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dc.contributor.authorLuo, Jianjun.en_US
dc.date.accessioned2014-10-21T12:37:50Z
dc.date.available2014-10-21T12:37:50Z
dc.date.issued2002en_US
dc.identifier.otherAAINQ77597en_US
dc.identifier.urihttp://hdl.handle.net/10222/55888
dc.descriptionAn experiment for investigating bubble coalescence rate in turbulent pipe flow was designed based on measuring evolution of the specific interfacial area at two locations along the pipeline. A broad range of operating conditions (i.e. 0.008 < phiG < 0.5, 4 < epsilonp < 26 w/kg, 25 mum < d32 < 8,700 mum, and sodium dodecyl sulfate (SDS) concentration range of 0--50 ppm) were investigated. Three bubble coalescence rates were developed based on the temporal rate of variation of Sauter mean diameter, specific interfacial area, and bubble population density and the resulting findings were discussed in terms of hydrodynamic factors (including gas hold-up, energy dissipation rate and bubble size) and interfacial properties. The bubble coalescence rate was found to increase as the gas hold-up and the energy dissipation rate increase, and decrease as the bubble size and SAA concentration increase. Compared to tap water, the normalized coalescence rates were found to decrease radically by the presence of minute dosage of SAA due to the decisive role interfacial characteristics play. The exponential format of interfacial parameters can be used to characterize their effect on bubble coalescence processes, which implies that the interfacial characteristics affect the bubble coalescence through influencing coalescence efficiency which leads to decreasing bubble coalescence rate in gas/liquid turbulent flow. A theoretical collision model was adapted to the case of bubble coalescence rate in turbulent two-phase flow in pipes, and the resulting expression was found to apply not only to pure water system but also to contaminated streams displaying surface activity. The use of different interfacial parameters (such as the static surface tension, surface pressure, Gibbs surface excess and surface excess based on long-term approximation) to explain how SAA retards bubble coalescence rate was evaluated and it was found although the dimensionless forms of these interfacial parameters are correlated with bubble coalescence rate for SDS aqueous solutions to the similar degrees, the surface excess based on the long-term approximation could prevail due to its revealing the underlying mechanism of coalescence hindrance.en_US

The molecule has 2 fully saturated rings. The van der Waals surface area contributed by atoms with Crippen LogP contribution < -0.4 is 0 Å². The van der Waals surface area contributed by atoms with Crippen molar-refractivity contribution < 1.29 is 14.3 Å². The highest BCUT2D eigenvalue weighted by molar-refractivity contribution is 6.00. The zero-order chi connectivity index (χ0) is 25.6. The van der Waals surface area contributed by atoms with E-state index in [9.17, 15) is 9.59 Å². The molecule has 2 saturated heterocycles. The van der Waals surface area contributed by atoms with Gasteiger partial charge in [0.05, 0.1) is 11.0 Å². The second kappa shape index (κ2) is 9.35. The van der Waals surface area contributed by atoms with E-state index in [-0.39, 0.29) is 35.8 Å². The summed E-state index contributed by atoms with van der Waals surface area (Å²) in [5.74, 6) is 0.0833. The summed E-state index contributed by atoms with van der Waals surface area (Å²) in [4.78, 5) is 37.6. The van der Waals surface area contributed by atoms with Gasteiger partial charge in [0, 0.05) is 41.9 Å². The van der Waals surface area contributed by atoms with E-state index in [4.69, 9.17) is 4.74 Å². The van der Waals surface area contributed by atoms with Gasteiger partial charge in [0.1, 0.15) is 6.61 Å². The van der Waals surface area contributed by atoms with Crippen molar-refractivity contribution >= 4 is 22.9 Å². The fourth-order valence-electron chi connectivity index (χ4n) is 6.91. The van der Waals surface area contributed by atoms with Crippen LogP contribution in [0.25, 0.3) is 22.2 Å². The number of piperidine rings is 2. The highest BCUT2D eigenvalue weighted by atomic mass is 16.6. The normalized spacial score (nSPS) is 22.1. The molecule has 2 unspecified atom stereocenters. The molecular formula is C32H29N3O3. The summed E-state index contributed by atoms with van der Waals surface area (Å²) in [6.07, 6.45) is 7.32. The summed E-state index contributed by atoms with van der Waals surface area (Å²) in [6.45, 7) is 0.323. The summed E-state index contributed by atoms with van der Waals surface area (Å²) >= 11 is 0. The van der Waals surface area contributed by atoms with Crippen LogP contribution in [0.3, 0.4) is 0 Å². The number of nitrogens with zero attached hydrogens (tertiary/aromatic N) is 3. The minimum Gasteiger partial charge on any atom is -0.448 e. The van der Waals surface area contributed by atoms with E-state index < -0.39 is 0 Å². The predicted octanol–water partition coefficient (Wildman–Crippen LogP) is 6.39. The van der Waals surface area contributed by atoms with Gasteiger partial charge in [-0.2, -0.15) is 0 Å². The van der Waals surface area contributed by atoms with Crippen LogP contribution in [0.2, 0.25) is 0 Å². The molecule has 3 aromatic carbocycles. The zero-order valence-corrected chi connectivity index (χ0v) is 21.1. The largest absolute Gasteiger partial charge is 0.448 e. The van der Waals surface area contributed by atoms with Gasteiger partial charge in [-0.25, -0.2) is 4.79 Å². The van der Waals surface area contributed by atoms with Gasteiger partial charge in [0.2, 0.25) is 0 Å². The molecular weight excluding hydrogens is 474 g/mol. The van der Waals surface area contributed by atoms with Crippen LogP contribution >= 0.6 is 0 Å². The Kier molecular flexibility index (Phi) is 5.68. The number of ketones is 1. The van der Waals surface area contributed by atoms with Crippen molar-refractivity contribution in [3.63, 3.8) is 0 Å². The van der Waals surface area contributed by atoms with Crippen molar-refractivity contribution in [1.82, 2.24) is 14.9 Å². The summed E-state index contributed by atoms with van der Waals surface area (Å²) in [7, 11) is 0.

dc.descriptionFactors affecting bubble dispersion and sparger performance were systematically investigated though the use of a 25.4 mm pipe loop in which liquid velocities of up to 3.2 m/s, and gas holdup varying between 0.008 and 0.5 were tested. Trace dosage of either MIBC or SDS was added to simulate the industrial streams. The use of novel dynamic spargers results in the formation of large interfacial area of contact (up to 5,400 m2/m3) and small bubbles (d32 down to 25 mum). The efficiency by which dynamic spargers utilize energy for the formation of interfacial area was found to be one order of magnitude higher than that obtained in mechanically-agitated tanks and traditional pipe nozzles, and more efficient than some of the commonly used static mixers operating at the same power input per unit mass of the stream processed. The interfacial area and the Sauter mean bubble size can be predicted by using correlation equations for MIBC and SDS aqueous solutions. (Abstract shortened by UMI.)en_US
dc.descriptionThesis (Ph.D.)--DalTech - Dalhousie University (Canada), 2002.en_US
dc.languageengen_US
dc.publisherDalhousie Universityen_US
dc.publisheren_US
dc.subjectEngineering, Chemical.en_US
dc.subjectPhysics, Fluid and Plasma.en_US
dc.titleBubble dispersion and coalescence in turbulent pipe flow.en_US
dc.typetexten_US
dc.contributor.degreePh.D.en_US
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